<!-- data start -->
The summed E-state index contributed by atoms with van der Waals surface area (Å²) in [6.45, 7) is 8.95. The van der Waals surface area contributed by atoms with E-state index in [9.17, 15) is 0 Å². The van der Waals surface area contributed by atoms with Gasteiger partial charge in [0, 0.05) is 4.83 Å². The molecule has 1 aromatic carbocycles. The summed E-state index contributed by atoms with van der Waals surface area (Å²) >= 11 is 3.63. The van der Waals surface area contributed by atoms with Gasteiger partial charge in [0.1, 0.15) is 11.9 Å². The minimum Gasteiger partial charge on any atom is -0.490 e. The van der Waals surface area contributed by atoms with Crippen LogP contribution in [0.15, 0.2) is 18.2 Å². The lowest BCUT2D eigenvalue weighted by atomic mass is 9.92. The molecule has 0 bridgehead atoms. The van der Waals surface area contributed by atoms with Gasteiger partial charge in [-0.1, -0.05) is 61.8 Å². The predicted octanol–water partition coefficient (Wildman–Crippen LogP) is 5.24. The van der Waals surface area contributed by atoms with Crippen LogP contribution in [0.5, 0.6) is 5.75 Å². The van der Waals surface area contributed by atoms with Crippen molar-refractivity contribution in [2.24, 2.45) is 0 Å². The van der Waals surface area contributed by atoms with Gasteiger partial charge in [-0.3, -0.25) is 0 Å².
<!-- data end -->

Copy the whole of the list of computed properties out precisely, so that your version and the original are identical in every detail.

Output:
The summed E-state index contributed by atoms with van der Waals surface area (Å²) in [6.45, 7) is 8.95. The van der Waals surface area contributed by atoms with E-state index in [9.17, 15) is 0 Å². The van der Waals surface area contributed by atoms with Gasteiger partial charge in [0, 0.05) is 4.83 Å². The molecule has 1 aromatic carbocycles. The summed E-state index contributed by atoms with van der Waals surface area (Å²) >= 11 is 3.63. The van der Waals surface area contributed by atoms with Gasteiger partial charge in [0.1, 0.15) is 11.9 Å². The minimum Gasteiger partial charge on any atom is -0.490 e. The van der Waals surface area contributed by atoms with Crippen LogP contribution in [0.15, 0.2) is 18.2 Å². The lowest BCUT2D eigenvalue weighted by atomic mass is 9.92. The molecule has 0 bridgehead atoms. The van der Waals surface area contributed by atoms with Gasteiger partial charge in [-0.1, -0.05) is 61.8 Å². The predicted octanol–water partition coefficient (Wildman–Crippen LogP) is 5.24. The van der Waals surface area contributed by atoms with Crippen LogP contribution in [0.5, 0.6) is 5.75 Å². The van der Waals surface area contributed by atoms with Crippen molar-refractivity contribution in [2.24, 2.45) is 0 Å². The van der Waals surface area contributed by atoms with Gasteiger partial charge in [-0.3, -0.25) is 0 Å².